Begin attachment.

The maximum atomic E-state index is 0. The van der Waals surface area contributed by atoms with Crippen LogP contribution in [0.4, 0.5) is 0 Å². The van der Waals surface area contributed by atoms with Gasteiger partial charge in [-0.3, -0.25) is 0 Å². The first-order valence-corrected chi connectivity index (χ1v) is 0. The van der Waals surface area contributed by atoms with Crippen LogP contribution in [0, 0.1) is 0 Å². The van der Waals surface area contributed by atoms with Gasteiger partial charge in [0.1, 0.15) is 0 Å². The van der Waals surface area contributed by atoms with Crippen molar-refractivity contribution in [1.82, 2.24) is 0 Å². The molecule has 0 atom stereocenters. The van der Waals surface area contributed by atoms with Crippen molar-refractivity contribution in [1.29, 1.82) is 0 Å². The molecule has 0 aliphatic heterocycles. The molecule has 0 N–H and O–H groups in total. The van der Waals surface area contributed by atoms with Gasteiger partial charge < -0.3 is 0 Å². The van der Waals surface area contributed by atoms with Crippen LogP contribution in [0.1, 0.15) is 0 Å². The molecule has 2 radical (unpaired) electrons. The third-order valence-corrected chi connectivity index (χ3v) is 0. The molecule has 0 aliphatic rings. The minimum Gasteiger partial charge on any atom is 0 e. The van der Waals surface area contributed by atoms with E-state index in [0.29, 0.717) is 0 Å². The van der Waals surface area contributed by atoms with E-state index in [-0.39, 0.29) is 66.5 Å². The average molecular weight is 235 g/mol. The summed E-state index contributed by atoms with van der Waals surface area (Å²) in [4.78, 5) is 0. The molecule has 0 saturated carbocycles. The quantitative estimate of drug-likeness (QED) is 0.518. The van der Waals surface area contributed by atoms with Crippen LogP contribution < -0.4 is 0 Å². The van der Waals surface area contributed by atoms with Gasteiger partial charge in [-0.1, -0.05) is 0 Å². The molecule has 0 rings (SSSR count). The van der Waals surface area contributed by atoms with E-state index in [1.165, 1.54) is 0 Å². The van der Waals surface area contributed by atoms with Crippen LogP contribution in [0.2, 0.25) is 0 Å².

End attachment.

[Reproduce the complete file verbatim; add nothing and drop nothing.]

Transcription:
The maximum atomic E-state index is 0. The van der Waals surface area contributed by atoms with Crippen LogP contribution in [0.4, 0.5) is 0 Å². The van der Waals surface area contributed by atoms with Gasteiger partial charge in [-0.3, -0.25) is 0 Å². The first-order valence-corrected chi connectivity index (χ1v) is 0. The van der Waals surface area contributed by atoms with Crippen LogP contribution in [0, 0.1) is 0 Å². The van der Waals surface area contributed by atoms with Gasteiger partial charge in [0.1, 0.15) is 0 Å². The van der Waals surface area contributed by atoms with Crippen molar-refractivity contribution in [1.82, 2.24) is 0 Å². The molecule has 0 atom stereocenters. The van der Waals surface area contributed by atoms with Crippen molar-refractivity contribution in [1.29, 1.82) is 0 Å². The molecule has 0 aliphatic heterocycles. The molecule has 0 N–H and O–H groups in total. The van der Waals surface area contributed by atoms with Gasteiger partial charge < -0.3 is 0 Å². The van der Waals surface area contributed by atoms with Crippen LogP contribution in [0.1, 0.15) is 0 Å². The molecule has 2 radical (unpaired) electrons. The third-order valence-corrected chi connectivity index (χ3v) is 0. The molecule has 0 aliphatic rings. The minimum Gasteiger partial charge on any atom is 0 e. The van der Waals surface area contributed by atoms with E-state index in [0.29, 0.717) is 0 Å². The van der Waals surface area contributed by atoms with E-state index in [-0.39, 0.29) is 66.5 Å². The average molecular weight is 235 g/mol. The summed E-state index contributed by atoms with van der Waals surface area (Å²) in [4.78, 5) is 0. The molecule has 0 saturated carbocycles. The quantitative estimate of drug-likeness (QED) is 0.518. The van der Waals surface area contributed by atoms with Crippen LogP contribution < -0.4 is 0 Å². The van der Waals surface area contributed by atoms with Gasteiger partial charge in [-0.1, -0.05) is 0 Å². The molecule has 0 rings (SSSR count). The van der Waals surface area contributed by atoms with E-state index in [1.165, 1.54) is 0 Å². The van der Waals surface area contributed by atoms with Crippen LogP contribution in [0.2, 0.25) is 0 Å².